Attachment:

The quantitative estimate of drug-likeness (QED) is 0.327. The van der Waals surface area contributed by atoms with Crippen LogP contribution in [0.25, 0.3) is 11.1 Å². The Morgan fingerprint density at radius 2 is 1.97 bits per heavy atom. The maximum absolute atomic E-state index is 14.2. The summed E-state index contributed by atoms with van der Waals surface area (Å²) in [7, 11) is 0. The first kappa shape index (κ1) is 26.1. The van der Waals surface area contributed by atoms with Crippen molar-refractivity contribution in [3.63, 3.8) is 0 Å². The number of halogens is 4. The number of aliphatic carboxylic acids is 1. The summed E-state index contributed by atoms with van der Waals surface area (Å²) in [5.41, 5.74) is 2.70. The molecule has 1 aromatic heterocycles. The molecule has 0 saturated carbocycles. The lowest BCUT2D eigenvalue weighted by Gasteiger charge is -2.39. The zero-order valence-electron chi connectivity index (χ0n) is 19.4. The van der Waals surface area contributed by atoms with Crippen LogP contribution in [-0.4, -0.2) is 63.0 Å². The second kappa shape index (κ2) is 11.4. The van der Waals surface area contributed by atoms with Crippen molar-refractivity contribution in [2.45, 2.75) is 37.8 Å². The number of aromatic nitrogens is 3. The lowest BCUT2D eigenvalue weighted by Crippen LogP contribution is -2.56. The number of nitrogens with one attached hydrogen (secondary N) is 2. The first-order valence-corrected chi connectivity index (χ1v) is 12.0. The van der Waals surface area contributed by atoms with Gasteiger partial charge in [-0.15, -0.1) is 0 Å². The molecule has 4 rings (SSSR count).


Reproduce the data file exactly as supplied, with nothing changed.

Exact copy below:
The quantitative estimate of drug-likeness (QED) is 0.327. The van der Waals surface area contributed by atoms with Crippen LogP contribution in [0.25, 0.3) is 11.1 Å². The Morgan fingerprint density at radius 2 is 1.97 bits per heavy atom. The maximum absolute atomic E-state index is 14.2. The summed E-state index contributed by atoms with van der Waals surface area (Å²) in [7, 11) is 0. The first kappa shape index (κ1) is 26.1. The van der Waals surface area contributed by atoms with Crippen molar-refractivity contribution in [3.63, 3.8) is 0 Å². The number of halogens is 4. The number of aliphatic carboxylic acids is 1. The summed E-state index contributed by atoms with van der Waals surface area (Å²) in [5.41, 5.74) is 2.70. The molecule has 1 aromatic heterocycles. The molecule has 0 saturated carbocycles. The lowest BCUT2D eigenvalue weighted by Gasteiger charge is -2.39. The zero-order valence-electron chi connectivity index (χ0n) is 19.4. The van der Waals surface area contributed by atoms with Crippen LogP contribution in [-0.4, -0.2) is 63.0 Å². The second kappa shape index (κ2) is 11.4. The van der Waals surface area contributed by atoms with Crippen molar-refractivity contribution in [2.45, 2.75) is 37.8 Å². The number of aromatic nitrogens is 3. The lowest BCUT2D eigenvalue weighted by Crippen LogP contribution is -2.56. The number of nitrogens with one attached hydrogen (secondary N) is 2. The first-order valence-corrected chi connectivity index (χ1v) is 12.0. The van der Waals surface area contributed by atoms with Gasteiger partial charge in [-0.15, -0.1) is 0 Å². The molecule has 4 rings (SSSR count).